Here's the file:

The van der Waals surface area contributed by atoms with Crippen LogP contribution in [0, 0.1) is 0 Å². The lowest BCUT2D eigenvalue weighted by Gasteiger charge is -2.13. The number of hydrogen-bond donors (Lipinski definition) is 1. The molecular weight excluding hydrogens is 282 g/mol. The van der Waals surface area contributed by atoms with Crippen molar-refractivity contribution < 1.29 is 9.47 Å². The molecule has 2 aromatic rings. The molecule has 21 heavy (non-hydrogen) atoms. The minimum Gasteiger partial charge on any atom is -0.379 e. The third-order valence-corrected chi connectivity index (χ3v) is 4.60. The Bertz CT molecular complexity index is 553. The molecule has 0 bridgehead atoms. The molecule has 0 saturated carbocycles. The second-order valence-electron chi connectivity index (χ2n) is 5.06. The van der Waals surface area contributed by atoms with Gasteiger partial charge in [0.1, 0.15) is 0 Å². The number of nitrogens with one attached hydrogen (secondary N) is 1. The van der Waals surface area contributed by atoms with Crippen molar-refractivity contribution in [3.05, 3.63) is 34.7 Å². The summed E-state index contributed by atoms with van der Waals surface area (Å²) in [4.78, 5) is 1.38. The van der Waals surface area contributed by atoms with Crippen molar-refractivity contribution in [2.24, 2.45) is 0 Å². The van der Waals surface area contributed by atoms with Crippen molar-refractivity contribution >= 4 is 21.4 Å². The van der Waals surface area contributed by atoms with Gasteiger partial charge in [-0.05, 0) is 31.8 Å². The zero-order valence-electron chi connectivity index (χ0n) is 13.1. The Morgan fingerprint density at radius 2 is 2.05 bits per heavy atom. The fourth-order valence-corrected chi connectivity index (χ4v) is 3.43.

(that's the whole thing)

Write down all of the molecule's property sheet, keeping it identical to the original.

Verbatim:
The van der Waals surface area contributed by atoms with Crippen LogP contribution in [0, 0.1) is 0 Å². The lowest BCUT2D eigenvalue weighted by Gasteiger charge is -2.13. The number of hydrogen-bond donors (Lipinski definition) is 1. The molecular weight excluding hydrogens is 282 g/mol. The van der Waals surface area contributed by atoms with Crippen molar-refractivity contribution < 1.29 is 9.47 Å². The molecule has 2 aromatic rings. The molecule has 21 heavy (non-hydrogen) atoms. The minimum Gasteiger partial charge on any atom is -0.379 e. The third-order valence-corrected chi connectivity index (χ3v) is 4.60. The Bertz CT molecular complexity index is 553. The molecule has 0 bridgehead atoms. The molecule has 0 saturated carbocycles. The second-order valence-electron chi connectivity index (χ2n) is 5.06. The van der Waals surface area contributed by atoms with Gasteiger partial charge in [0.1, 0.15) is 0 Å². The number of nitrogens with one attached hydrogen (secondary N) is 1. The van der Waals surface area contributed by atoms with Crippen molar-refractivity contribution in [3.05, 3.63) is 34.7 Å². The summed E-state index contributed by atoms with van der Waals surface area (Å²) in [4.78, 5) is 1.38. The van der Waals surface area contributed by atoms with Crippen molar-refractivity contribution in [2.24, 2.45) is 0 Å². The van der Waals surface area contributed by atoms with Crippen molar-refractivity contribution >= 4 is 21.4 Å². The van der Waals surface area contributed by atoms with Gasteiger partial charge in [-0.05, 0) is 31.8 Å². The zero-order valence-electron chi connectivity index (χ0n) is 13.1. The Morgan fingerprint density at radius 2 is 2.05 bits per heavy atom. The fourth-order valence-corrected chi connectivity index (χ4v) is 3.43.